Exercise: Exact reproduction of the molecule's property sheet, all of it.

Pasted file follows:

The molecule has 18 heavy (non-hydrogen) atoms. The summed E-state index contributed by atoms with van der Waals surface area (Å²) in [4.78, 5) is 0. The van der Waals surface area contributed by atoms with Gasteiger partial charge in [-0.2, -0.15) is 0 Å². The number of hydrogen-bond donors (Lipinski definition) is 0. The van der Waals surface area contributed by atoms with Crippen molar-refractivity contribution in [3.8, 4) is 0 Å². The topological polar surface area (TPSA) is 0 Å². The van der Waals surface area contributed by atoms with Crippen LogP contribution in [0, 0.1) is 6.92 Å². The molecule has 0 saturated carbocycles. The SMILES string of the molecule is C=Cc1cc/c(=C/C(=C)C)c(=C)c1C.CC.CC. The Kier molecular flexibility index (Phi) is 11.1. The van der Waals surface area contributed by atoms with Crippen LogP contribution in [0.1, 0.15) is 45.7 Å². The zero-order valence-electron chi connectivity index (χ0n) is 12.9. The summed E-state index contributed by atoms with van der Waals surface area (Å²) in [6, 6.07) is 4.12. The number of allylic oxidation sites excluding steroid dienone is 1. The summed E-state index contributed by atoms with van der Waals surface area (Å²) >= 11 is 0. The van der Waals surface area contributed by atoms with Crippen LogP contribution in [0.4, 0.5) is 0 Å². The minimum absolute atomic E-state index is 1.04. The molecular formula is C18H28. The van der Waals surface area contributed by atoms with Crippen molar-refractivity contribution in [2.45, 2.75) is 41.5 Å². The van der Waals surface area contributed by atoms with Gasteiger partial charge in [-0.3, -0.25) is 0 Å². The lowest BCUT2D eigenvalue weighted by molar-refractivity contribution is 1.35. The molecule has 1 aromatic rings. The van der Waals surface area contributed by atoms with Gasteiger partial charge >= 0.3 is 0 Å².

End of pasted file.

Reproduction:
The molecule has 18 heavy (non-hydrogen) atoms. The summed E-state index contributed by atoms with van der Waals surface area (Å²) in [4.78, 5) is 0. The van der Waals surface area contributed by atoms with Gasteiger partial charge in [-0.2, -0.15) is 0 Å². The number of hydrogen-bond donors (Lipinski definition) is 0. The van der Waals surface area contributed by atoms with Crippen molar-refractivity contribution in [3.8, 4) is 0 Å². The topological polar surface area (TPSA) is 0 Å². The van der Waals surface area contributed by atoms with Crippen LogP contribution in [0, 0.1) is 6.92 Å². The molecule has 0 saturated carbocycles. The SMILES string of the molecule is C=Cc1cc/c(=C/C(=C)C)c(=C)c1C.CC.CC. The Kier molecular flexibility index (Phi) is 11.1. The van der Waals surface area contributed by atoms with Crippen LogP contribution in [0.1, 0.15) is 45.7 Å². The zero-order valence-electron chi connectivity index (χ0n) is 12.9. The summed E-state index contributed by atoms with van der Waals surface area (Å²) in [6, 6.07) is 4.12. The number of allylic oxidation sites excluding steroid dienone is 1. The summed E-state index contributed by atoms with van der Waals surface area (Å²) >= 11 is 0. The van der Waals surface area contributed by atoms with Crippen LogP contribution in [0.4, 0.5) is 0 Å². The minimum absolute atomic E-state index is 1.04. The molecular formula is C18H28. The van der Waals surface area contributed by atoms with Crippen molar-refractivity contribution in [2.45, 2.75) is 41.5 Å². The van der Waals surface area contributed by atoms with Gasteiger partial charge in [-0.3, -0.25) is 0 Å². The lowest BCUT2D eigenvalue weighted by molar-refractivity contribution is 1.35. The molecule has 1 aromatic rings. The van der Waals surface area contributed by atoms with Gasteiger partial charge >= 0.3 is 0 Å².